What’s a diner?

If “diner” is in the name, that’s a good start. But sometimes a bona fide diner masquerades as a “grill,” a “restaurant,” or even the mysterious “pancake house.” Because this blog strictly and exclusively concerns diners, we need a workable definition. These are some of the signs:

• Late hours, and especially 24-hour operation.

• An extensive and diverse menu, definitely including dishes like burgers, wraps, and the ubiquitous diner meatloaf, and probably including a substantial Greek selection. Breakfast options, which are numerous, are prominently featured and are served at all hours.

• The menu should be physically large, too—the prototypical diner menu is an oversized, dozen-page, laminated and spiral-bound tome.

• Full restaurant-type service by a dedicated waiter—but when he or she drops the check, you pay at a register near the door instead of leaving money on the table.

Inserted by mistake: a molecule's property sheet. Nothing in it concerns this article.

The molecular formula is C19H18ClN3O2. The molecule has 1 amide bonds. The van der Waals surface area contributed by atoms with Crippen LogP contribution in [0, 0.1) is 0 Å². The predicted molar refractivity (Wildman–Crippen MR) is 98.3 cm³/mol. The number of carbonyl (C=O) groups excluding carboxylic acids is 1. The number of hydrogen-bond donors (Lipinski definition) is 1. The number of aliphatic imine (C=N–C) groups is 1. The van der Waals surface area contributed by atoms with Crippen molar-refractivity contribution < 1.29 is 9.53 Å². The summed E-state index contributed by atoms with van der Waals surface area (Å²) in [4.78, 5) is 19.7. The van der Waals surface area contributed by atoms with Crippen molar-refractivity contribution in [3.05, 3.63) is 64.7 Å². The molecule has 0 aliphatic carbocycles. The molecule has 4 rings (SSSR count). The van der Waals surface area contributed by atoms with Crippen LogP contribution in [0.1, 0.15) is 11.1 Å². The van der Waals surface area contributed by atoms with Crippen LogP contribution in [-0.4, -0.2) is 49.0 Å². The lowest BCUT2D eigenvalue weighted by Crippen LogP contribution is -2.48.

• Desserts (especially cakes and especially cheesecakes) on display in a glass case, typically near the entrance.

• Classic diner décor is increasingly rare, but it’s still a good hint. Stainless steel siding, neon embellishments, signage announcing “open 24 hours” and “baking done on premises.” Likewise with interior architecture: booth seating, counter service.

• No chains or franchises. There are plenty of places that might otherwise fit the criteria here—something like an IHOP or Denny’s has late hours, a breakfast-centric menu, etc.—but we don’t think that’s the diner spirit. (The sole exception we’ll allow is Gotham City Diner, which has a location in Fair Lawn and one in Ridgefield.)